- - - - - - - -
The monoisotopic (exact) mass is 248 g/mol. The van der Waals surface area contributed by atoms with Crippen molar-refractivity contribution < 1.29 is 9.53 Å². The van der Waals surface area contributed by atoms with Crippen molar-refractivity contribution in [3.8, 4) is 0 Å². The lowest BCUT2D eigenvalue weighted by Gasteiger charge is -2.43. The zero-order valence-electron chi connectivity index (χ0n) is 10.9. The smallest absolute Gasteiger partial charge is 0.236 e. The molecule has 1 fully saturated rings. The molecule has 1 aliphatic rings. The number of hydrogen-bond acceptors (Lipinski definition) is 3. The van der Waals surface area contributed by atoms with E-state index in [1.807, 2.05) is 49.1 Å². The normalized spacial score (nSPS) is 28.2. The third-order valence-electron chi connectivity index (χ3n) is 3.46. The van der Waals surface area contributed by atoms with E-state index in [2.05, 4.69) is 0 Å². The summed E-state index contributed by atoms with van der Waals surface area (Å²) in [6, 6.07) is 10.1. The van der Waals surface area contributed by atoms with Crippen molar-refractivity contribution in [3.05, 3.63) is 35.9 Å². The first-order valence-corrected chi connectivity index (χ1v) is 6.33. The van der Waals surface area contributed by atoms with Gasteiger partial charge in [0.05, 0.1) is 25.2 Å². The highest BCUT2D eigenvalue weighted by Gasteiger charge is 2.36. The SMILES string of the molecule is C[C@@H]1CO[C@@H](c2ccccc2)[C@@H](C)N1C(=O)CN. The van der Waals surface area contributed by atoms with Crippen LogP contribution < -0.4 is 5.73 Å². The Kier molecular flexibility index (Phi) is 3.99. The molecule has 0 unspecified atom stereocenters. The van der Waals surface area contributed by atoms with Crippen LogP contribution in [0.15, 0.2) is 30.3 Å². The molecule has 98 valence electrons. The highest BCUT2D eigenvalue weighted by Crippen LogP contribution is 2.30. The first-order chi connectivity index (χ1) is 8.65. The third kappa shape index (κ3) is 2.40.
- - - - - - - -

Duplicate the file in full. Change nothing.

The monoisotopic (exact) mass is 248 g/mol. The van der Waals surface area contributed by atoms with Crippen molar-refractivity contribution < 1.29 is 9.53 Å². The van der Waals surface area contributed by atoms with Crippen molar-refractivity contribution in [3.8, 4) is 0 Å². The lowest BCUT2D eigenvalue weighted by Gasteiger charge is -2.43. The zero-order valence-electron chi connectivity index (χ0n) is 10.9. The smallest absolute Gasteiger partial charge is 0.236 e. The molecule has 1 fully saturated rings. The molecule has 1 aliphatic rings. The number of hydrogen-bond acceptors (Lipinski definition) is 3. The van der Waals surface area contributed by atoms with E-state index in [1.807, 2.05) is 49.1 Å². The normalized spacial score (nSPS) is 28.2. The third-order valence-electron chi connectivity index (χ3n) is 3.46. The van der Waals surface area contributed by atoms with E-state index in [2.05, 4.69) is 0 Å². The summed E-state index contributed by atoms with van der Waals surface area (Å²) in [6, 6.07) is 10.1. The van der Waals surface area contributed by atoms with Crippen molar-refractivity contribution in [3.05, 3.63) is 35.9 Å². The first-order valence-corrected chi connectivity index (χ1v) is 6.33. The van der Waals surface area contributed by atoms with Gasteiger partial charge in [0.05, 0.1) is 25.2 Å². The highest BCUT2D eigenvalue weighted by Gasteiger charge is 2.36. The SMILES string of the molecule is C[C@@H]1CO[C@@H](c2ccccc2)[C@@H](C)N1C(=O)CN. The van der Waals surface area contributed by atoms with Crippen LogP contribution < -0.4 is 5.73 Å². The Kier molecular flexibility index (Phi) is 3.99. The molecule has 0 unspecified atom stereocenters. The van der Waals surface area contributed by atoms with Crippen LogP contribution in [0.15, 0.2) is 30.3 Å². The molecule has 98 valence electrons. The highest BCUT2D eigenvalue weighted by Crippen LogP contribution is 2.30. The first-order chi connectivity index (χ1) is 8.65. The third kappa shape index (κ3) is 2.40.